Appearances, Publications & Speeches
- Feb 6, 2018
On February 6, 2018, Tara Malloy, CLC Senior Director, appeared on an NPR podcast in regards to Senator Bob Menendez's bribery case.
- Feb 2, 2018
On February 2, 2018, Trevor Potter, CLC President, was interviewed by Jennifer Lawrence in regards to private interests in today's politics.
- Feb 1, 2018
On February 2, 2018 Gerry Hebert, gave oral testimony before the U.S. Civil Rights Commission in North Carolina.
Paul Smith and Marcia Coyle in Conversation: Gerrymandering at the Supreme Court (The National Law Journal)Jan 30, 2018
On January 30, 2018, Paul Smith, CLC Senior Legal Counsel, was interviewed by Marcia Coyle in regards to the current U.S. Supreme Court gerrymandering cases.
- Jan 24, 2018
Federal elections are the pillar of our national democracy, and the decennial census is the foundation for those elections and assuring that every person is counted accurately and has fair political representation. That makes the responsibility of the Census Bureau to carry out an accurate and fair census a critical charge. Everything from how we are represented in Congress to community resources for our schools, hospitals, and assistance to veterans depends on reliable and accurate census data. Unfortunately, as our country moves along a shrinking timeline for executing the 2020 census, serious legal concerns are emerging regarding how the Trump administration views Census Bureau leadership. We applaud the letter recently sent by eight leading legal advocacy organizations to Commerce Secretary Wilbur Ross, urging him to ensure a lawful and transparent process for filling leadership vacancies at this vital agency. We echo concerns set out in the letter that the administration’s apparent approach would flout the will of Congress by disregarding federal law and circumventing the Senate’s role in providing advice and consent for a Census Bureau director.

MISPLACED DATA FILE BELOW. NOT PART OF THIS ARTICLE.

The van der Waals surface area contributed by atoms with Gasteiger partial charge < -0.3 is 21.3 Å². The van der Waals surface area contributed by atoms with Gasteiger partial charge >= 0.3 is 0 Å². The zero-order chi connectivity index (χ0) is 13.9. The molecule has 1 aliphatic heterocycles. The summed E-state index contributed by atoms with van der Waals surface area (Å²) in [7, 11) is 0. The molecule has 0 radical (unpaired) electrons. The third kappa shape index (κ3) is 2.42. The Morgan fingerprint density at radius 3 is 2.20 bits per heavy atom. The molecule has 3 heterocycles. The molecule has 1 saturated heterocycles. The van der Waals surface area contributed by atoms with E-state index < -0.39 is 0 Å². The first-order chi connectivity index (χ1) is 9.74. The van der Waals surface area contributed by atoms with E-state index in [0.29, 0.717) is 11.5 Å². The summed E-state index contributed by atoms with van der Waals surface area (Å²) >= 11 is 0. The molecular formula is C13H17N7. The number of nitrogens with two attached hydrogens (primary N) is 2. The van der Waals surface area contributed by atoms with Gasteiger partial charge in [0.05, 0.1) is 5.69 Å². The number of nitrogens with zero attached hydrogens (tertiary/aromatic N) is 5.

- Jan 23, 2018
American political campaigns are extended crescendos of vitriol. Passions and tempers run high. But at the end of all the viciousness, the citizens cast their votes. They have the right to do so in a place of peaceful contemplation. For tens of millions of Americans who vote in person, the voting process is designed to foster such contemplation. We are able to walk into the polling place without being harassed, thanks to the Supreme Court’s 1992 ruling in Burson v. Freeman that states may bar electioneering within a certain distance from each polling place. We stand in lines together (hopefully very short lines, if the election is administered and resourced properly), and we mark our ballots next to each other. We submit our votes and take our “I Voted” stickers, hoping that our preferred candidates will be victorious, but willing in any event to accept the collective judgment of our fellow citizens — the very people with whom we just stood in line.
- Jan 23, 2018
CLC Senior Director, Walter Shaub appeared on C-SPAN in regards to Donald Trump's decision to maintain control of his business operations while in office.